Building a modern business – and one to last

Sir Robert McAlpine's Lynda Thwaite looks at how companies in the construction sector should be adapting to the new work/life balance.

Lynda Thwaite, group director - brand, marketing and communications, at Sir Robert McAlpine.

The idea of work/life balance is nothing new, but the concept has certainly had a new lease of life in the wake of the pandemic. 

The restrictions of Covid-19 forced everyone to take stock of habitual practices and identify what was working, what was not, and from there what could be done a little better. 

When survey results have shown that we spend nearly 30 years of our lives at work, it’s unsurprising that work/life balance continues to climb up employee priority lists.

The poster child for this assessment of our working lives, leading the way in all corners of the media, is flexible working. 

Since being sent home that sunny and uncertain spring two years ago, the ‘WFH’ lifestyle has dominated the cultural programme. 

However, flexibility isn’t just about being out of the office and getting to work from home for two days a week. 

True flexibility can encompass workplace, workload, work pattern and accommodation for big life events. 

It is only by understanding these various inclusive and adaptable forms of flexibility that industries like ours, built upon front-line sitework, can truly harness its value.

We must not dismiss any tool at our disposal, and flexible working helps tackle a swathe of the key industry issues, such as construction’s mental health problem. 

Being afforded greater flexibility and increased autonomy over ‘how’ a person gets the job done could be the difference between saving a marriage or one’s health. 

With studies showing that the rate of male suicides in the sector are three times the national average, businesses must take swift action to address the issue. There is clearly much work to still be done in changing attitudes about mental health.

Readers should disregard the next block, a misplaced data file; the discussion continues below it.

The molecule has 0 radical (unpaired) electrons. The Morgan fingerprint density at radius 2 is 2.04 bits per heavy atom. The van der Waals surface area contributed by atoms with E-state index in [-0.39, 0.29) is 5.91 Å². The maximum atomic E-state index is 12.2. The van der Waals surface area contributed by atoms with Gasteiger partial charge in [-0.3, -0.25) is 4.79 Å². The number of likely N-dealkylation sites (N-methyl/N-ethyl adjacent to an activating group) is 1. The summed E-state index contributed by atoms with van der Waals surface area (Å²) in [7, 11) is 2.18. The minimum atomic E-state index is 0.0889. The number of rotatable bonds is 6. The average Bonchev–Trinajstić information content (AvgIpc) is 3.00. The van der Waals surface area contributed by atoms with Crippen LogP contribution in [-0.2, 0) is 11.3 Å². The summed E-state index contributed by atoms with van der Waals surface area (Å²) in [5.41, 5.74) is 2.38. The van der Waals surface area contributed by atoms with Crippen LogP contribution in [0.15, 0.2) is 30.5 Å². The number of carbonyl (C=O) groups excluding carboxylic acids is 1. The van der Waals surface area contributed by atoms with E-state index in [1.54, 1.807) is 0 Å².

The accommodations of flexible working, however, can help alleviate some of these strains that turn challenges into mental health crises.

Flexible working opens up the workforce to a more diverse pool of talent; job shares, people with disabilities, and working parents to name but a few. 

The built environment industry is currently suffering from both a lack of gender diversity and a skills shortage. 

Just 13% of those in construction are women and at least 20% of construction positions available cannot be filled because of the lack of people to take the job. 

By opening up positions with this holistic view of flexibility we can solve one of the biggest challenges facing our industry today. 

But we somehow still seem to be getting in our own way. 

Did you know that working fathers’ requests for flexible working are rejected at almost twice the rate of mothers? 

Our 2021 report with Pragmatix Advisory, Flexonomics, showed that refusals to accommodate flexible working is costing businesses up to £2bn a year.

Our post-pandemic priorities do also run elsewhere. For example, it is important to ensure we consider all activity through a diversity and inclusion lens. 

Take, for example, social activities. Will any social groups be excluded by the plan? The default to drinking and golf days are over and unless our industry wants to lose out on talent to more enlightened industries, we need to become smarter and more inclusive. 

Reports have shown that 8 in 10 women in construction have felt excluded of work social events.

At Sir Robert McAlpine, we are proud to be learning, evolving and embracing this shift in the work/life balance. 

We are working out how best to harness flexibility for the good of our team. 

We are currently, for example, working with flexible working consultancy Timewise to ensure flexibility is possible for our frontline employees. 

This means working closely with onsite teams to discover what flexibility is possible on a construction project and creating blueprints for others to follow. 

We are also diversifying how we engage our employees now. For example, funds that traditionally may have gone into an entertainment budget can now establish a local fund for social value initiatives our employees can participate in. 

By no means should all traditional socials be swiped from the calendar – work drinks can be a wonderful thing! 

But the world and the workplace are moving to a more conscious place, where we understand individuals might have different needs and we must seek to accommodate them. 

A more inclusive and diverse workforce can only be a good thing, but more than that, it is a requirement of current and future workforces. 

So, if companies like ours want to be around for the next 150-plus years, we have to listen, evolve and improve as we go, or we will simply be left behind. 

Lynda Thwaite is group director - brand, marketing and communications at Sir Robert McAlpine.

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